An All-Around Adventurer's Guide To OR's Best Gear

I’ve been exclusively wearing OR gear since 2011, the same year I started my website,, about the pursuit of the everyman’s (and everywoman’s) adventure. I wouldn’t say I’ve ever gotten very good at anything, but I have spent a lot of days out there doing just about everything they design gear for: rock climbing, mountaineering, ice climbing, paddling, trail running, backpacking, hiking, skiing. And although OR doesn’t count bikepacking or bike commuting as one of its core sports, I’ve beaten the crap out of lots of OR stuff on pedal-powered adventures. Here’s a list of some of my favorite stuff OR makes:

Uberlayer Hooded Jacket
I’ve been wearing this under the Iceline Jacket for skiing. I’ve also been wearing it under the Winter Deadpoint Jacket around town. I’ve also been wearing it around my house on cold days, so it’s basically replaced a cotton hoody for me. Everybody loves the Uberlayer, and I’m in that club.

Deviator Hoody
I wasn’t the earliest convert to this now-celebrated piece, but it won me over for its all-season versatility: Winter uphill skiing, cold-weather running, and a summer and fall mountain active layer. Running into the wind (or skiing uphill) in the wintertime chills my chest and stomach, and the Deviator has insulation on the front to keep you warm in front while letting your body dump heat out the back and arms.

Deadpoint Pants
OR’s work pants: For car camping, day rock climbing, the climbing gym, or home improvement stuff.

Voodoo Pants
I love the Voodoo pants because they look like jeans but fortunately stretch way better than jeans. Here’s one use: Wear them bike touring, rolling up the right leg for pedaling, then rolling it back down for taking a break in a cafe and having a coffee and pastry before jumping back on your bike.

Axiom Jacket
I’ve had some color of the Axiom Jacket in my pack since 2012, as a wind and rain layer for climbing, a rain jacket for long backpacking trips, occasionally a force-field against marauding mosquitoes, and an around-town rain jacket in rainy climates like Ireland, Norway and the Pacific Northwest. It’s my “it’ll probably rain at some point on this trip” jacket and I’ll be sad if OR ever stops making it.

Iceline Jacket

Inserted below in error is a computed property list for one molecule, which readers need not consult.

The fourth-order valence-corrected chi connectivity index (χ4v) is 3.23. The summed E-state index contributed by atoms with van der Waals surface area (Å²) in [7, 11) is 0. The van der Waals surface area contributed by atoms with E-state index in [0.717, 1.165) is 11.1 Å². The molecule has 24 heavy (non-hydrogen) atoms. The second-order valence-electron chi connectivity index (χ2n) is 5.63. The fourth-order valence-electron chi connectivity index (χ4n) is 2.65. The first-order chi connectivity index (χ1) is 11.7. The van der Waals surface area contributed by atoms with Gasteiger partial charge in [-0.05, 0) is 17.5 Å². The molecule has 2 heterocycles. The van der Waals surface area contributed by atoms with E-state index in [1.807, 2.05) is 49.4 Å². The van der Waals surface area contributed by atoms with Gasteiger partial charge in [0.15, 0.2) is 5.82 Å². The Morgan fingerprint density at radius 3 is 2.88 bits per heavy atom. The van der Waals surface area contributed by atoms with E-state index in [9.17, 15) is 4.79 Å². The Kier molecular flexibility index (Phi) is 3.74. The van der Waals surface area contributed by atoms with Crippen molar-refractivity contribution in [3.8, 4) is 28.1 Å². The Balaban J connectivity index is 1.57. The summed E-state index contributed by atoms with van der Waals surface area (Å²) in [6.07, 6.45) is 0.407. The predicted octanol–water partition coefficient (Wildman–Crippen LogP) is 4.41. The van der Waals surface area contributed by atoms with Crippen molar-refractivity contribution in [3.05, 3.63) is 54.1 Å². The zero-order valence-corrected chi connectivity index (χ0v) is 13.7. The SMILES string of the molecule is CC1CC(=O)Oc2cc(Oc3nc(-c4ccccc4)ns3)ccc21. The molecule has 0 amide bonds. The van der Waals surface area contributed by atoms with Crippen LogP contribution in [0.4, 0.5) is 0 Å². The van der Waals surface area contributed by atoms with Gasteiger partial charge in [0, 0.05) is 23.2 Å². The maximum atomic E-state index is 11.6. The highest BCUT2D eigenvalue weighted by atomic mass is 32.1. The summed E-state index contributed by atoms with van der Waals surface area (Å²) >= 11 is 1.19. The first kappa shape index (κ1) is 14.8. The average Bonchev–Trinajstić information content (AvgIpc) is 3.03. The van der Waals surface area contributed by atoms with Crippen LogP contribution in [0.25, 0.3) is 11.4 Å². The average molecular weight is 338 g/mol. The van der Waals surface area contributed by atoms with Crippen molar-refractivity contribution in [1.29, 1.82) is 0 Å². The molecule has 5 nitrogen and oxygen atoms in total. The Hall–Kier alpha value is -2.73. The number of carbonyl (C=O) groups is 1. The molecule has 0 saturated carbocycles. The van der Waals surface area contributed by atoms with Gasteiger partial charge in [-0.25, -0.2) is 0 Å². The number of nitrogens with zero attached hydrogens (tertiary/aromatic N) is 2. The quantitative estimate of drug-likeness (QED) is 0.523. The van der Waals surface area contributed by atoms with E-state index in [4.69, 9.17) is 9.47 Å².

I know the Iceline is actually an ice-climbing jacket, but I’ve been skiing more than ice climbing the last couple years, and I think it’s great for that. This is my go-to for skinning laps at our local ski hill—I put it in my pack for the climb, then pop it on at the top while I peel off my skins for the downhill. It’s effective at blocking 60 mph winds at the top—I just wish someone would help me get my arm in the other sleeve as the wind is whipping it and me around and blowing snow into everything.

Helium II Jacket
I’ve had this “just in case it rains” jacket balled up into its own stuff pocket in my bike commuting bag/briefcase for years, as well as in my trail running vest. It’s a tiny insurance policy and has kept me dry and warm while running back to the trailhead or pedaling home in a rain shower many times.

Transcendent Down Hoody
One of my “happy places” is drinking coffee outside somewhere, wearing a puffy jacket, and this is the puffy jacket I wear the most, in the mountains or the desert. I’ve taken the Transcendent Hoody backpacking everywhere, bike touring in Norway, bikepacking in the desert, and once on a trip to New York City when I forgot most people in the city don’t wear bright-orange jackets during the winter. Super-packable and crushable, it’s often a jacket during the morning and evening and a pillow at night.

Floodlight Down Jacket
When I found out OR was putting 20 percent more down into this jacket for 2017, I immediately added one to my list. If you like staying really warm in wet weather or snow, you’ll love this jacket.

Gastown Shirt
Is this a dress shirt? My girlfriend gives it a thumbs-up. I wear it for public speaking, work meetings, and dinner at restaurants that have cloth napkins, and it seems to pass OK.

Lingo Beanie
I wear it for winter running, under a ski helmet, under a climbing helmet, under a bike helmet, stuffed in the pocket of my Deviator when I start running in cold weather and warm up after a few miles. Ultralight and packable, it's still just warm enough for lots of cold-weather days.

Speed Sensor gloves
These things are about the only thing speedy about my running. Why do runners wear shorts, short-sleeve t-shirts and gloves sometimes? Wear these gloves and you'll understand.

Not an OR product, but in my opinion, burritos are quite essential to life in and out of the mountains. One of my favorite trail food tricks is to grab a frozen burrito and put it in the lid of my pack for a day hike just before I leave my house. By lunchtime, the burrito has thawed enough to be quite pleasant.